HVAC Breaking News

Aug. 22, 2005: Colleges Install Solar Electric, Cogeneration Systems

August 22, 2005
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LOS ALTOS HILLS, Calif. - The Foothill-De Anza Community College District announced that it has completed the installation of more than 780 kilowatts of solar electric and cogeneration systems at both Foothill and De Anza colleges. Along with prior improvements to lighting, air conditioning, and energy management systems, the installations are expected to reduce the district's electricity purchases by 46 percent - more than 11 million kilowatt-hours annually - and save the district about $800,000 a year.

The projects, which are funded in part from the energy savings they create, reduce the district's operating costs while lowering demand for power from the local utility, which in turn benefits the environment by reducing greenhouse gas emissions. The district's reduction in purchased power from the local utility translates to avoided local carbon dioxide emissions of more than 14 million pounds per year, equivalent to planting more than 2,000 acres of trees.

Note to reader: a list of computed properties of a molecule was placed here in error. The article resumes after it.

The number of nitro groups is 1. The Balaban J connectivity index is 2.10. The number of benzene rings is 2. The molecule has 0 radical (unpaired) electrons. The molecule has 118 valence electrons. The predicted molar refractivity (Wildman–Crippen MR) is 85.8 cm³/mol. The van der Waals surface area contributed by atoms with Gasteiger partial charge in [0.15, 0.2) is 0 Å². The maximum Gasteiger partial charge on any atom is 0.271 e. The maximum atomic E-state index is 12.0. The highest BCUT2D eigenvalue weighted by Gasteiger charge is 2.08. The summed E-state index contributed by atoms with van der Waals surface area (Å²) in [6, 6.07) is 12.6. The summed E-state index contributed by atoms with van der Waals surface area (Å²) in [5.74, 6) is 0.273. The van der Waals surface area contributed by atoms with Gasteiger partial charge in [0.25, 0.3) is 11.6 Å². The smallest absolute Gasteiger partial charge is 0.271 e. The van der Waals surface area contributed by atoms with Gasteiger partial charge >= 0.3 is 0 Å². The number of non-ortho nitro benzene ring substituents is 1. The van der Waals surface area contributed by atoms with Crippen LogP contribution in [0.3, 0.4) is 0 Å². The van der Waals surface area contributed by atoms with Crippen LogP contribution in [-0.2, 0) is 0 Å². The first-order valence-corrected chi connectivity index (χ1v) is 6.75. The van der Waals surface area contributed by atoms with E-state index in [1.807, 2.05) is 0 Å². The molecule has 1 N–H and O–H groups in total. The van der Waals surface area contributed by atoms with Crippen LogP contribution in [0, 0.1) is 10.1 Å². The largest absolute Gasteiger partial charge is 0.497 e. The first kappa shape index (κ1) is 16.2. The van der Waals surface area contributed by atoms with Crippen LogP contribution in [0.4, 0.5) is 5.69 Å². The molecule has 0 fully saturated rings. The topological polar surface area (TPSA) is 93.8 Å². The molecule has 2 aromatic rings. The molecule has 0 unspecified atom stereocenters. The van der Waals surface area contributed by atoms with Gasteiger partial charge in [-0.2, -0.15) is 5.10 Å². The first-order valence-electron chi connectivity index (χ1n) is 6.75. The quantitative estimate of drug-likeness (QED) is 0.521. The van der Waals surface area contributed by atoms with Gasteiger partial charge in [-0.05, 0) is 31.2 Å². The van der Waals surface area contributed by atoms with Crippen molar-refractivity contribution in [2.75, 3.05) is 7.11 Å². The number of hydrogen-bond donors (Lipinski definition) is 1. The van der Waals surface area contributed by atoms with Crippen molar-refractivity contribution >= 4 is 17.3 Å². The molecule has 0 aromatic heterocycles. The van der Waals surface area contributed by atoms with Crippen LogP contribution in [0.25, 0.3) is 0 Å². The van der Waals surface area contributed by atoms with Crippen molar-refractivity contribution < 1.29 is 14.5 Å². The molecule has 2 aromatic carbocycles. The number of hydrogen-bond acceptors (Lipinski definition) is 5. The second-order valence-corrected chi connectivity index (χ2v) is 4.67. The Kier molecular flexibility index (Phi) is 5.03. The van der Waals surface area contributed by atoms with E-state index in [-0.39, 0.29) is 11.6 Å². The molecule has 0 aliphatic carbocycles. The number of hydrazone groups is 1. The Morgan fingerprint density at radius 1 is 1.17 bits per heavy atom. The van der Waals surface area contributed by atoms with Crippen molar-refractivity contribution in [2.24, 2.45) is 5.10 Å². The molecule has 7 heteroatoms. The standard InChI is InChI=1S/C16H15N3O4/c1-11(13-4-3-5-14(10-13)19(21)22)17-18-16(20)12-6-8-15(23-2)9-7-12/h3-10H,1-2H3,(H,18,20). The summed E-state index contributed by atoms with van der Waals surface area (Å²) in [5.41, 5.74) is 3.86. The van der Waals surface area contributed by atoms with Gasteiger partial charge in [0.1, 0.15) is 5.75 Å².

The Kirsch Center, the Science Center, and the Student and Community Services Center at De Anza College are constructed to Leadership in Energy and Environmental Design (LEED) green building standards. The Science Center opened in fall 2004, and the Kirsch Center and Student and Community Services Center will open for the upcoming fall quarter.

The projects were designed, engineered, and constructed by Chevron Energy Solutions, a wholly owned subsidiary of Chevron Corp. that provides energy efficiency, conservation, and renewable power projects for public institutions throughout the United States.

"As a result of these improvements, the district is able to significantly reduce its electricity purchases while helping the environment," said Jim Davis, president of Chevron Energy Solutions. "We're delighted to have partnered with the district in projects that promote sustainable development." The latest improvements at the colleges included eight 60-kilowatt Capstone microturbines (four at each campus) that produce electricity plus heat recovery systems that heat each campus pool efficiently, and PowerLight solar photovoltaic-paneled parking structures that provide shade and together generate 301 kilowatts of electricity. In total, the cogeneration and solar systems can produce enough electricity to power more than 700 homes.

The $5.1 million total cost of the cogeneration and solar projects was offset by $2 million in rebates from the state of California. The remainder is being paid from the energy savings resulting from the new equipment and Measure E construction bond funds.

For more information, visit www.chevronenergy.com.

Publication date: 08/22/2005

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